I was looking in your laundry room for the snowflake pillowcase Arthur asked me to bring to you at the hospital today. Instead I found the shirt you wore the last time you picked me up at the airport and crumbled. I went for a seat outside.
After a bit, a buzzing caught my attention and noticed a humming bird playing under the slide—its body shimmering color like the green of the leaves and the blue of the sky. Wings at work, yet effortless. It flitted off to the hoop, then to the swing-set. As a child would put a broken toy in her father’s hands, trusting him to fix it, can’t I put these fears in God’s?
Ten days following your surgery, things are not going as planned—as we had planned, as the surgeon had led us to plan. A surgeon’s work, in all its intricacies, is but one important part of God’s orchestration in all this. I want to trust that, but I get caught up in my emotions.
A friend’s words reminded me this morning that God uses all things for the good of those who love Him and have been called according to His purpose.* I imagine these words might ring a tad hollow in the midst of your nausea and pain. Do they? Maybe not—your faith has always inspired mine. But don’t worry if they do, you are once removed from the ability to feel their comfort at this time. And yet, still, we are certain: God is with us. How does that work?
The hummingbird had reminded me of His Presence, but now a barking dog steals that assurance. On and on it yips and snarls. I wait long enough to start worrying all over again. I stay in my chair, frustration mounting and before long, it is silenced, my thoughts immobile.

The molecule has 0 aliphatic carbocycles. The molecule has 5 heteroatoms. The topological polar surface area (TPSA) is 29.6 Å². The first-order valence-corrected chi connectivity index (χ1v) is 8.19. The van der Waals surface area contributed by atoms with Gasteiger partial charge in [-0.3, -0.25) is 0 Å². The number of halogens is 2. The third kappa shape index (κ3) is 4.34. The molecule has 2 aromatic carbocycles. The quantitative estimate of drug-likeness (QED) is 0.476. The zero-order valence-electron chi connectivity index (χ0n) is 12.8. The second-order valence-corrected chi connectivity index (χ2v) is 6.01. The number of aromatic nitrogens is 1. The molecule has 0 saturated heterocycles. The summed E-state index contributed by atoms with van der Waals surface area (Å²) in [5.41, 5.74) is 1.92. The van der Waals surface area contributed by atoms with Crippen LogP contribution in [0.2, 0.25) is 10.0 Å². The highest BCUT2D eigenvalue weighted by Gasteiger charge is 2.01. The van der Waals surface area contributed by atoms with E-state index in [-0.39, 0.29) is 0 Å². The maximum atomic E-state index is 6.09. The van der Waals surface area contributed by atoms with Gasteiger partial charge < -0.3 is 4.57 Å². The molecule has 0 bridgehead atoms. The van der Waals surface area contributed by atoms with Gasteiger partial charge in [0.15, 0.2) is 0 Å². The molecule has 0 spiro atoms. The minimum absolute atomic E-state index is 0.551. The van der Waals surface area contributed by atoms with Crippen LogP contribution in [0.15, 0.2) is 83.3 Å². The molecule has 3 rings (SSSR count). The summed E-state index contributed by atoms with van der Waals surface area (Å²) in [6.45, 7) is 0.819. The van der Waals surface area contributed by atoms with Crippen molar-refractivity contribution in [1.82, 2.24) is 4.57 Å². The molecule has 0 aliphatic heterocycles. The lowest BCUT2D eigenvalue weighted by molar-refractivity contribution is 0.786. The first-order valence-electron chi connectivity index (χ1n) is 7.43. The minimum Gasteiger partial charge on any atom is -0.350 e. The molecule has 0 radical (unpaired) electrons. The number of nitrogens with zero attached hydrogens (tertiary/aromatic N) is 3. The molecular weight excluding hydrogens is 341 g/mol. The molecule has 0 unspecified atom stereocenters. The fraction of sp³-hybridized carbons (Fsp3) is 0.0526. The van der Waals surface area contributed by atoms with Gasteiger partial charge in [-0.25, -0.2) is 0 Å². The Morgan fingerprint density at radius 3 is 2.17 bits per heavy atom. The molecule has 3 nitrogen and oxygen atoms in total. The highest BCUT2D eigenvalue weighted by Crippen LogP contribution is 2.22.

I feel the breeze then and notice the heat of the sun on my cheek and know that the Spirit is hovering over you, the Son, holding you in His arms. He knows your agony—His dearest share His deepest. You are safe, Joan.
I get up and go back to the laundry room to find that pillowcase. It isn’t there. I go into the bedroom and find that Arthur has slipped it on the pillow where he has slept. I understood then. As you sleep apart on your snowflake pillowcases, you stay connected. He will bring home the one you’ve been using tonight to wash and I will bring the other to you today, the one where he has rested his head.
I reach for it and see your face. Really, for a moment I think you are there, but then realize it is your daughter—one, and then two of them—asleep on your bed, the snowflake pillow between them.
We are all connected Joan. We are all with you.
The dog remains quiet now but the birdsong continues. The sun is rising in the sky, making it apparent that the day will be warm after a week of chill and rain.
I wish you were coming home today, but you are not. So just as we would place tangled balls of yarn in Grandma’s hands to unwind all those years ago, we will place our tangled fears in God’s Hands. Will He not tend to them any less than Grandma did our balls of yarn?
I open Mom’s Bible to Psalm 57 where I find written in the margin her handwriting, memorized on February 14, 2010. She had underlined verses 1-3 and 5. Did she know then, someplace in her heart, that we would need these words today:
I will take refuge in the shadow of your wings until the disaster has passed. I cry out to God Most High, to God, who fulfills his purpose for me. He sends from heaven and saves me, rebuking those who hotly pursue me; God sends his love and his faithfulness. Be exalted, O God, above the heavens; let your glory be over all the earth.
As the wings of the hummingbird flutter, as the Dove lands at my feet and now sits above staring down at me, I am convinced, that all of heaven is working for your good. So lay your head on the snowflake pillowcase, Joanie, and rest. Assured.
God is with us. Yes, that changes our perspective. We just need to wait and see. Until then: He will hold you fast.